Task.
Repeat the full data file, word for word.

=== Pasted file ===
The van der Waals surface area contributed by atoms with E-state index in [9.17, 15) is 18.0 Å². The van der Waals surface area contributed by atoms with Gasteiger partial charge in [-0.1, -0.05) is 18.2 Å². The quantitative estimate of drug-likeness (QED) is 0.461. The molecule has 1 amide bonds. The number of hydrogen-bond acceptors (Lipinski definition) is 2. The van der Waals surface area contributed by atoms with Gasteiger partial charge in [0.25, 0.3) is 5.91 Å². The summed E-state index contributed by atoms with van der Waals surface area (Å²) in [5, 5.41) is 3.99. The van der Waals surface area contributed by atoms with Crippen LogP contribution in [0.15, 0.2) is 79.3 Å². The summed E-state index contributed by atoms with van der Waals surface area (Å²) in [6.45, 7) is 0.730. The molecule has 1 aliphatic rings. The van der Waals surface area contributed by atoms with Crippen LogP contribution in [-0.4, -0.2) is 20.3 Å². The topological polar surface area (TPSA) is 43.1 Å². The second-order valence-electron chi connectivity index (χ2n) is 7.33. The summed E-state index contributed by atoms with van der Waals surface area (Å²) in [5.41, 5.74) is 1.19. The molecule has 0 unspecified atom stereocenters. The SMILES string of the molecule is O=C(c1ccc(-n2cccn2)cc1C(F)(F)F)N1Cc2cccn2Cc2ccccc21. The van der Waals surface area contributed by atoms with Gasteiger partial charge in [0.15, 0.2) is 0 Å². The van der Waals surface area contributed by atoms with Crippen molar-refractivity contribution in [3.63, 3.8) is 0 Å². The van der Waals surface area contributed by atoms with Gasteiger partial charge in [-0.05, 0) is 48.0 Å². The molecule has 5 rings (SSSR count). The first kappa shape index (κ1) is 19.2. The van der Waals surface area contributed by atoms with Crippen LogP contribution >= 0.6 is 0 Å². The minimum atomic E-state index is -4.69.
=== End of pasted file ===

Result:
The van der Waals surface area contributed by atoms with E-state index in [9.17, 15) is 18.0 Å². The van der Waals surface area contributed by atoms with Gasteiger partial charge in [-0.1, -0.05) is 18.2 Å². The quantitative estimate of drug-likeness (QED) is 0.461. The molecule has 1 amide bonds. The number of hydrogen-bond acceptors (Lipinski definition) is 2. The van der Waals surface area contributed by atoms with Gasteiger partial charge in [0.25, 0.3) is 5.91 Å². The summed E-state index contributed by atoms with van der Waals surface area (Å²) in [5, 5.41) is 3.99. The van der Waals surface area contributed by atoms with Crippen LogP contribution in [0.15, 0.2) is 79.3 Å². The summed E-state index contributed by atoms with van der Waals surface area (Å²) in [6.45, 7) is 0.730. The molecule has 1 aliphatic rings. The van der Waals surface area contributed by atoms with Crippen LogP contribution in [-0.4, -0.2) is 20.3 Å². The topological polar surface area (TPSA) is 43.1 Å². The second-order valence-electron chi connectivity index (χ2n) is 7.33. The summed E-state index contributed by atoms with van der Waals surface area (Å²) in [5.41, 5.74) is 1.19. The molecule has 0 unspecified atom stereocenters. The SMILES string of the molecule is O=C(c1ccc(-n2cccn2)cc1C(F)(F)F)N1Cc2cccn2Cc2ccccc21. The van der Waals surface area contributed by atoms with Gasteiger partial charge in [0.15, 0.2) is 0 Å². The van der Waals surface area contributed by atoms with Crippen molar-refractivity contribution in [3.63, 3.8) is 0 Å². The van der Waals surface area contributed by atoms with Gasteiger partial charge in [-0.05, 0) is 48.0 Å². The molecule has 5 rings (SSSR count). The first kappa shape index (κ1) is 19.2. The van der Waals surface area contributed by atoms with Crippen LogP contribution >= 0.6 is 0 Å². The minimum atomic E-state index is -4.69.